I want to make two further remarks: one on the scope of the definition of evidentials and the other one on the scope of the research conclusions. Both require the author's clarification.
The book starts by defining its research domain, evidentials, rather broadly. Infantidou's analysis though suggests that evidential constructions differ at least in their contribution to the truth-conditional meaning of utterances. Given this difference, one might question the initial decision to treat evidentiality broadly. Infantidou however does not examine her initial assumptions in the light of this finding. Note that other researchers suggest narrowing the definition of the term and segregating the meanings and forms Infantidou puts under the same umbrella. For example, Scott DeLancey (1997, 2001) argues that the speaker's confirmation of the truth of the statement is a category separate from the marking of information source and he calls the former "mirativity."
With regard to the second issue, the scope of the research conclusions, the monograph does not meet the expectation set up by the definition of evidentiality that the topics of pragmatic inference, truth-conditionality, and communicative explicitness would be discussed relative to the broad base of facts about the various evidential meanings and constructions in the world languages. How revealing is the analysis of English adverbials and parentheticals, and the Greek particle "taha" vis-a-vis the properties of evidentials in other languages? Should we expect that analogous evidential constructions in other languages share the semantic/pragmatic characteristics of the studied constructions? Infantidou's answer is not clear. A clear position, even without evidence, would have helped frame the discourse between the present work and the researchers working on evidentiality in other languages.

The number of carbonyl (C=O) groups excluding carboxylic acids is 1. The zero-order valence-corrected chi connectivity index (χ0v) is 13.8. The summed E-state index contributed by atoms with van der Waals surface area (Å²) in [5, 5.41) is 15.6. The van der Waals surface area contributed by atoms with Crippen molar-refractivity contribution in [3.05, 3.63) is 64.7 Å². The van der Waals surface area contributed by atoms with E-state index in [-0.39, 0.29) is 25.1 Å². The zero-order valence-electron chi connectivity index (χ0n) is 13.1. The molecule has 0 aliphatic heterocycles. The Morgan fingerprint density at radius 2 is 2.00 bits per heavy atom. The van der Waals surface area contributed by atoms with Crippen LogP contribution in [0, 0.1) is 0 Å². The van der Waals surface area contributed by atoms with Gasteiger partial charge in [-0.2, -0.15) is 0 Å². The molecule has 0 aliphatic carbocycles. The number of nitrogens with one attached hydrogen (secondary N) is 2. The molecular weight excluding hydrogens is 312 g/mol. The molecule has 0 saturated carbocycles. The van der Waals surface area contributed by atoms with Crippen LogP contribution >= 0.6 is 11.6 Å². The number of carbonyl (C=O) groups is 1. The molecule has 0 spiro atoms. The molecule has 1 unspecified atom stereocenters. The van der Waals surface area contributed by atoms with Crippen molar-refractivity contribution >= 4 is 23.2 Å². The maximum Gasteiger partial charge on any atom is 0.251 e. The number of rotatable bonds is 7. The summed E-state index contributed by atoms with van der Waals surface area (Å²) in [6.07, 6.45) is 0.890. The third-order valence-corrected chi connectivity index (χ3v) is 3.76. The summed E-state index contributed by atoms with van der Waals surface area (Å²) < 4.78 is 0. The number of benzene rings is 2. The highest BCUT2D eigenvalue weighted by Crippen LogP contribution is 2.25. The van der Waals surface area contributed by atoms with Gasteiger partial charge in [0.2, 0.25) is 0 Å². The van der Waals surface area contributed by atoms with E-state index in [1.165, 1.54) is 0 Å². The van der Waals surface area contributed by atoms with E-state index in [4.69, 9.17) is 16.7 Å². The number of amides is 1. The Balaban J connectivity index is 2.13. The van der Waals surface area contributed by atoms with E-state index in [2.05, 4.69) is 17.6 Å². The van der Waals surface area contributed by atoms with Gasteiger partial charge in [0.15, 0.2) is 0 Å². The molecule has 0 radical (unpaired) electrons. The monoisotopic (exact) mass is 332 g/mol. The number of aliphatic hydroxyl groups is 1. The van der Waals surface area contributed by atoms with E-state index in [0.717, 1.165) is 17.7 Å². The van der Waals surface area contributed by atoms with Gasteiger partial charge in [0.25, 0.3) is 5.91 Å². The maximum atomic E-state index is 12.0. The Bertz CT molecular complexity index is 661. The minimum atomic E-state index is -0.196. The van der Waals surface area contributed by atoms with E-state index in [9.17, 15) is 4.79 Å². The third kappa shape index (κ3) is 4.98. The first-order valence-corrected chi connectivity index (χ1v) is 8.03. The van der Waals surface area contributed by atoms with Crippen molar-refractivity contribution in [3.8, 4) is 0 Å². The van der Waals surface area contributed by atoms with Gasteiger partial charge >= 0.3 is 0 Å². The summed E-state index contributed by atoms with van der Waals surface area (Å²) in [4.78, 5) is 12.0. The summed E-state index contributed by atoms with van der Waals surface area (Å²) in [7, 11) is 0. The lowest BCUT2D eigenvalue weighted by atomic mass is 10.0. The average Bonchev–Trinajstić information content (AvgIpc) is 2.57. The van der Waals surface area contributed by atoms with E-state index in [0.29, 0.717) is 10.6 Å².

DeLancey, S. (1997) Mirativity: The grammatical marking of unexpected information. Linguistic Typology 1(1), 33-52.
DeLancey, S. (2001) The mirative and evidentiality. Journal of Pragmatics, 3, 369-382.